The opinion of the court was delivered by: Louis H. Pollak, J.
Petitioner Stanley Orlin Stires seeks habeas corpus relief under 28 U.S.C. § 2254. Petitioner challenges his state convictions for driving under the influence of alcohol and resisting arrest, asserting that (1) his arrest was unlawful, (2) he was denied his constitutional right to counsel, (3) his pre-trial, trial, and appellate counsel were ineffective, (4) the prosecution committed misconduct, and (5) three state court judges abused their discretion. On June 11, 2009, this court referred the petition to United States Magistrate Judge L. Felipe Restrepo for a Report and Recommendation ("R&R"). See Docket No. 5. On June 29, 2009, Judge Restrepo issued an R&R (Docket No. 6) recommending that the petition be dismissed without prejudice for the failure to exhaust state remedies. The next day, petitioner filed a Motion to Defer Filing of the Report and Recommendation (Docket No. 7),*fn1 and on July 31, 2009, petitioner filed objections to the R&R (Docket No. 9) and a contemporaneous motion to stay this action pending the exhaustion of his state remedies (Docket No. 10).*fn2
The R&R recommends dismissing the petition without prejudice because "the [Pennsylvania Court of] Common Pleas docket indicates and petitioner acknowledges in his habeas petition that PCRA proceedings are currently pending." R&R at 5. Stires's PCRA petition currently remains before the state courts, but petitioner seeks a stay of this action instead of dismissal on the basis of his claim "that a Sentence Termination without reversal of fraudulently achieved convictions could occur in the State Courts." Objections at 2. In particular, Stires avers that "the reversal of one or another of [his] convictions without a reversal of all convictions could result in the expiration of [his] sentence" before federal review would be possible. Mot. to Stay at 1-2.
Petitioner's request for a stay traces to a 2005 decision of the Supreme Court confirming that a stay of an unexhausted petition is appropriate "if the petitioner had good cause for his failure to exhaust, his unexhausted claims are potentially meritorious, and there is no indication that the petitioner engaged in intentionally dilatory litigation tactics." Rhines v. Weber, 544 U.S. 269, 278 (2005). Rhines, however, only considered mixed habeas petitions -- that is, petitions presenting both exhausted and unexhausted claims. Stires's petition, by contrast, appears to present no exhausted claims. See O'Sullivan v. Boerckel, 526 U.S. 838, 845 (1999) ("[S]tate prisoners must give the state courts one full opportunity to resolve any constitutional issues by invoking one complete round of the State's established appellate review process."); R&R at 3 ("Petitioner acknowledges that he did not seek allowance of appeal in the Supreme Court of Pennsylvania on direct appeal."). Nevertheless, in September 2009 -- after Judge Restrepo issued his R&R in this case -- the Third Circuit concluded that a stay under Rhines may be appropriate even when a petition presents solely unexhausted claims. See Heleva v. Brooks, 581 F.3d 187 (3d Cir. 2009) (reversing the district court's decision that wholly unexhausted petitions could not be stayed and remanding for consideration of the Rhines test). Stires's petition is thus not categorically excluded from the possibility of a stay pending exhaustion of petitioner's state-court remedies.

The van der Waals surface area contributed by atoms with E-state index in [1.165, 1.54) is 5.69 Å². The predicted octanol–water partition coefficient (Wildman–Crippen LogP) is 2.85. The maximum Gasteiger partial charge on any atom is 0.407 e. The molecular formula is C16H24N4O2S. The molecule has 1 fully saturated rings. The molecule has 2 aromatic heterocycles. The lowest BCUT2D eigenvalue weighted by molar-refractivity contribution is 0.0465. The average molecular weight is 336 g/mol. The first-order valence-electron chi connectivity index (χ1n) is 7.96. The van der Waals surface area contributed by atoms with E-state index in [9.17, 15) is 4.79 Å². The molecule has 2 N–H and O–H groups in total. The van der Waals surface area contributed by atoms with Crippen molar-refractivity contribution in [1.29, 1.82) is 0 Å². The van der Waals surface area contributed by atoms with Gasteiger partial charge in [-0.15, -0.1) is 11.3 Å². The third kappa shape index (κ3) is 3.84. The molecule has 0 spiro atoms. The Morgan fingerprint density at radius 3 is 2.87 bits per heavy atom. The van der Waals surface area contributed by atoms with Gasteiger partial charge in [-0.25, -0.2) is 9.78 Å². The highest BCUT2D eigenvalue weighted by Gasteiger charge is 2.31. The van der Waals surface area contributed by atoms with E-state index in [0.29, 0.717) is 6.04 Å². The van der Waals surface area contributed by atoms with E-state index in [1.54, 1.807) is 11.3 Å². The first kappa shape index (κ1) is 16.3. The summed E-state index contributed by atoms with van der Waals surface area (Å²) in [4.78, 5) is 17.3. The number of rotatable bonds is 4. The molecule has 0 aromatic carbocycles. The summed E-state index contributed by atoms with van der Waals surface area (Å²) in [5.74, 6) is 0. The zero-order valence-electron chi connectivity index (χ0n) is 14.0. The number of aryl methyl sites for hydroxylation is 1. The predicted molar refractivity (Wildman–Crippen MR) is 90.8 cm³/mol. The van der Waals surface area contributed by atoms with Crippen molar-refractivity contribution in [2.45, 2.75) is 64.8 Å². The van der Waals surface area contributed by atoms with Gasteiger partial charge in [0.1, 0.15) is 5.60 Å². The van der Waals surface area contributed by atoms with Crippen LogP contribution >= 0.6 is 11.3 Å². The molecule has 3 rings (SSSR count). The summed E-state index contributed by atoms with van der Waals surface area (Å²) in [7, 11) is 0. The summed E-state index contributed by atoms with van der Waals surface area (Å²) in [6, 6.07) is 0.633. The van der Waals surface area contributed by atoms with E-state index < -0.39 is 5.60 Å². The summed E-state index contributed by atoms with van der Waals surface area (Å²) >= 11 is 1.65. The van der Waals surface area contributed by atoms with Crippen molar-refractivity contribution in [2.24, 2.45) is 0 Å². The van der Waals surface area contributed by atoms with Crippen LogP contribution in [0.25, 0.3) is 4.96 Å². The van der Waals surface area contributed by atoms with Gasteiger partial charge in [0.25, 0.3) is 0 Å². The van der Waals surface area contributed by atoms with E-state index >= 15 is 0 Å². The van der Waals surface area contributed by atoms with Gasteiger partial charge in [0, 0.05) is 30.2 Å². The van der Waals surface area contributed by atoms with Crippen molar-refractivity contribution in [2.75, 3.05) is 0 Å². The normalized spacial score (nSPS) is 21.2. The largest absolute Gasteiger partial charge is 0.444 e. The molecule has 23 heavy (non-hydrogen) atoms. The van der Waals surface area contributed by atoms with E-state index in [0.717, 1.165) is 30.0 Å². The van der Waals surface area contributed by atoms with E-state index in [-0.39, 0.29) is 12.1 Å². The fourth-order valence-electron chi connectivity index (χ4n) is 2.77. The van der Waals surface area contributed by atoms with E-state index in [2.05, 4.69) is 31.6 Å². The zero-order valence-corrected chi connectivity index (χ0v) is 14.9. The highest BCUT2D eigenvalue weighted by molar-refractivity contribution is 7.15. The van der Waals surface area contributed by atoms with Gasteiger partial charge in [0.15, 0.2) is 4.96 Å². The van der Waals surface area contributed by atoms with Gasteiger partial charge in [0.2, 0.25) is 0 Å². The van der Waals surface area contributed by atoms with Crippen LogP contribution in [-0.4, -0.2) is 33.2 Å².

Because it is not immediately clear from the existing record before this court whether or not Stires is entitled to a stay as opposed to dismissal, it is, this 25th day of March, 2010, hereby ORDERED as follows:
(1) Petitioner's Motion to Defer Filing of the Report and Recommendation (Docket No. 7) is DISMISSED AS MOOT;
(2) Petitioner's request for an extension of time to file objections to the Report and Recommendation (Docket No. 9) is GRANTED nunc pro tunc; and
(3) Within thirty (30) days of the date this order is filed, the state shall file a response to the petition addressing the question of whether the petition should be stayed pending exhaustion of petitioner's state court remedies in light of Heleva v. Brooks, 581 F.3d 187 (3d Cir. 2009). Petitioner may file a reply in support of his ...